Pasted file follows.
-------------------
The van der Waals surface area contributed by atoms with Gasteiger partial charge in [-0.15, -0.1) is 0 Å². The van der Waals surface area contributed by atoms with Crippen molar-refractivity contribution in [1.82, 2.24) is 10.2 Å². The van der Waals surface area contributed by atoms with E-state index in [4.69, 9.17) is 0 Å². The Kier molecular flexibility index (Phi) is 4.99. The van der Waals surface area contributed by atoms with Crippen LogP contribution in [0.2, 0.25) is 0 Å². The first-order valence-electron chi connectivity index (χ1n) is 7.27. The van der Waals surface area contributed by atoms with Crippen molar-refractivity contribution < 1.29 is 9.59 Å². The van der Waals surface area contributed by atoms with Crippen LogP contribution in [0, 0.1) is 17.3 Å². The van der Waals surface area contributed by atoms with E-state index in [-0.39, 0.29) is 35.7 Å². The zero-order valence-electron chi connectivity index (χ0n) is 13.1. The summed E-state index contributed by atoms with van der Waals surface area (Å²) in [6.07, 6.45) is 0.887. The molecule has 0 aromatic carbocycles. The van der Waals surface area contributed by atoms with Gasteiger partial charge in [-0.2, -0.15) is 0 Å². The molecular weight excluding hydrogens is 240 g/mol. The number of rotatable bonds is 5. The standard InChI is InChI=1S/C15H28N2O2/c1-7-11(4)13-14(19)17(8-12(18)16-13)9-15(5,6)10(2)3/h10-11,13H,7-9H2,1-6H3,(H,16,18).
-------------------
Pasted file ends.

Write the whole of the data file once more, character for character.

The van der Waals surface area contributed by atoms with Gasteiger partial charge in [-0.15, -0.1) is 0 Å². The van der Waals surface area contributed by atoms with Crippen molar-refractivity contribution in [1.82, 2.24) is 10.2 Å². The van der Waals surface area contributed by atoms with E-state index in [4.69, 9.17) is 0 Å². The Kier molecular flexibility index (Phi) is 4.99. The van der Waals surface area contributed by atoms with Crippen LogP contribution in [0.2, 0.25) is 0 Å². The first-order valence-electron chi connectivity index (χ1n) is 7.27. The van der Waals surface area contributed by atoms with Crippen molar-refractivity contribution < 1.29 is 9.59 Å². The van der Waals surface area contributed by atoms with Crippen LogP contribution in [0, 0.1) is 17.3 Å². The van der Waals surface area contributed by atoms with E-state index in [-0.39, 0.29) is 35.7 Å². The zero-order valence-electron chi connectivity index (χ0n) is 13.1. The summed E-state index contributed by atoms with van der Waals surface area (Å²) in [6.07, 6.45) is 0.887. The molecule has 0 aromatic carbocycles. The van der Waals surface area contributed by atoms with Gasteiger partial charge in [-0.2, -0.15) is 0 Å². The molecular weight excluding hydrogens is 240 g/mol. The number of rotatable bonds is 5. The standard InChI is InChI=1S/C15H28N2O2/c1-7-11(4)13-14(19)17(8-12(18)16-13)9-15(5,6)10(2)3/h10-11,13H,7-9H2,1-6H3,(H,16,18).